Visit my web site at www.readingeastpenn.com for construction updates, DCC Info, and more.

  • Member since
    December 2004
  • From: Rimrock, Arizona
  • 11,241 posts
Posted by SpaceMouse on Thursday, August 6, 2020 7:53 AM

I read through it. Took an hour and a half, but I did it. Do I get a cookie?

Chip

Building the Rock Ridge Railroad with the slowest construction crew west of the Pecos.

  • Member since
    February 2002
  • From: Reading, PA
  • 30,002 posts
Posted by rrinker on Wednesday, August 5, 2020 10:57 PM

 Since links to threads don;t usually work, I just made an update so it should be near the top now. In this section of the forums. 

                        --Randy


Modeling the Reading Railroad in the 1950's

 

Visit my web site at www.readingeastpenn.com for construction updates, DCC Info, and more.

  • Member since
    December 2004
  • From: Rimrock, Arizona
  • 11,241 posts
Posted by SpaceMouse on Wednesday, August 5, 2020 7:53 PM

rrinker
after 7 years in this house I FINALLY got my basement done and started on a layout.

Cool Beans! You have a link to your layout post?

Chip

Building the Rock Ridge Railroad with the slowest construction crew west of the Pecos.

  • Member since
    February 2002
  • From: Reading, PA
  • 30,002 posts
Posted by rrinker on Wednesday, August 5, 2020 6:35 PM

 Hey, he's back! The more things change, the more they stay the same - after 7 years in this house I FINALLY got my basement done and started on a layout.

                                  --Randy

 


Modeling the Reading Railroad in the 1950's

 

Visit my web site at www.readingeastpenn.com for construction updates, DCC Info, and more.

  • Member since
    December 2004
  • From: Rimrock, Arizona
  • 11,241 posts
Posted by SpaceMouse on Wednesday, August 5, 2020 6:30 PM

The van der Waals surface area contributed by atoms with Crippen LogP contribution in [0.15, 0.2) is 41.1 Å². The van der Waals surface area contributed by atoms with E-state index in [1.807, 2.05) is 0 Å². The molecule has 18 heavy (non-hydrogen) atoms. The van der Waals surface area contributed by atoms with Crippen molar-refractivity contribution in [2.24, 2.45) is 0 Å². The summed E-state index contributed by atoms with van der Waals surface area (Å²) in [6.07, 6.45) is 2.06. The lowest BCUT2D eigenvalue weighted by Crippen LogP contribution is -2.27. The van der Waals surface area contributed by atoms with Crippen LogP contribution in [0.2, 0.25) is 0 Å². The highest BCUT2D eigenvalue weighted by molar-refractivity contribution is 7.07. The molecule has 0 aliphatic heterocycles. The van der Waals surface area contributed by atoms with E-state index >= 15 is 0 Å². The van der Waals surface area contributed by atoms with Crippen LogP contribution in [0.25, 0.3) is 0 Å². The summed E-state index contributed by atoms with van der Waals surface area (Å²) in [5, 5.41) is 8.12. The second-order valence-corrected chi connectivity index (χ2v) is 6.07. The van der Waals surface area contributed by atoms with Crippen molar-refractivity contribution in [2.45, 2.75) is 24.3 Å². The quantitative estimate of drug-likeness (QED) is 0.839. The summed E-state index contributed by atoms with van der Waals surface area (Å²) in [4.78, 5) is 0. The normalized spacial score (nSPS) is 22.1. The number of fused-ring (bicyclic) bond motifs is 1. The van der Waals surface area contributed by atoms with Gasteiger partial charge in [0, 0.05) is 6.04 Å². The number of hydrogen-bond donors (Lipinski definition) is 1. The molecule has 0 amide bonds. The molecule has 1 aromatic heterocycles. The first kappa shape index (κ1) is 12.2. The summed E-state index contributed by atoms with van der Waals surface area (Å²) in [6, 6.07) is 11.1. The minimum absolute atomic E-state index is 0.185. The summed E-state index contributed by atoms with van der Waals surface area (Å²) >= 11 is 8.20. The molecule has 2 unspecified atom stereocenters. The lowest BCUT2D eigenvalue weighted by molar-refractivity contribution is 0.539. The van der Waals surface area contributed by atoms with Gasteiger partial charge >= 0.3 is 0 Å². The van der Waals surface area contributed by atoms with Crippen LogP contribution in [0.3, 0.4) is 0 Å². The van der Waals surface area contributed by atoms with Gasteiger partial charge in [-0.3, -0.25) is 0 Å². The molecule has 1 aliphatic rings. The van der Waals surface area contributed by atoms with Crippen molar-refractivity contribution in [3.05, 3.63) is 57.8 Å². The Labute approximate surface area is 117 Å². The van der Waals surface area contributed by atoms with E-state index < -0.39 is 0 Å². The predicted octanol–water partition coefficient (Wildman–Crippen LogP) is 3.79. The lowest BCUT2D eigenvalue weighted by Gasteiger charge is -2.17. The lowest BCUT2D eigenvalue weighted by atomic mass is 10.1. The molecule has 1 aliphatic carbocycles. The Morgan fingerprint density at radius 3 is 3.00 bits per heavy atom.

selector
I figgered you went on another walkabout and we just had to wait until you popped up.  It only seemed like forever.

With me things just go in cycles. Like I've been writing novels. This spring I took the rot out of the front and rear decks, rebuilt the stairs and added lattice below them.  When I do these things, I don't do anything else. Same with other things. Now I'm cycled back around. I'm waiting for the heat to recede so I can get back into the garage. I'm at the point where I need to lay the track and cut out the grade. And I only have half my turnouts built. But once the track is down, the structures and scenery will go quickly. I've got more than half done, but I figure I'll rebuild some of my earlier stuff. 

Chip

Building the Rock Ridge Railroad with the slowest construction crew west of the Pecos.

  • Member since
    December 2004
  • From: Rimrock, Arizona
  • 11,241 posts
Posted by SpaceMouse on Wednesday, August 5, 2020 6:23 PM

Overmod
SpaceMouse for President! We need him now more than ever...

LOL! I'm still trying to figure out what happened to the hand-basket after our trip.

Chip

Building the Rock Ridge Railroad with the slowest construction crew west of the Pecos.

  • Member since
    February 2005
  • From: Vancouver Island, BC
  • 23,102 posts
Posted by selector on Wednesday, August 5, 2020 6:18 PM

Hey, Stranger! Smile

I figgered you went on another walkabout and we just had to wait until you popped up.  It only seemed like forever.

  • Member since
    September 2003
  • 18,734 posts
Posted by Overmod on Wednesday, August 5, 2020 5:58 PM

SpaceMouse for President!

We need him now more than ever...

  • Member since
    December 2004
  • From: Rimrock, Arizona
  • 11,241 posts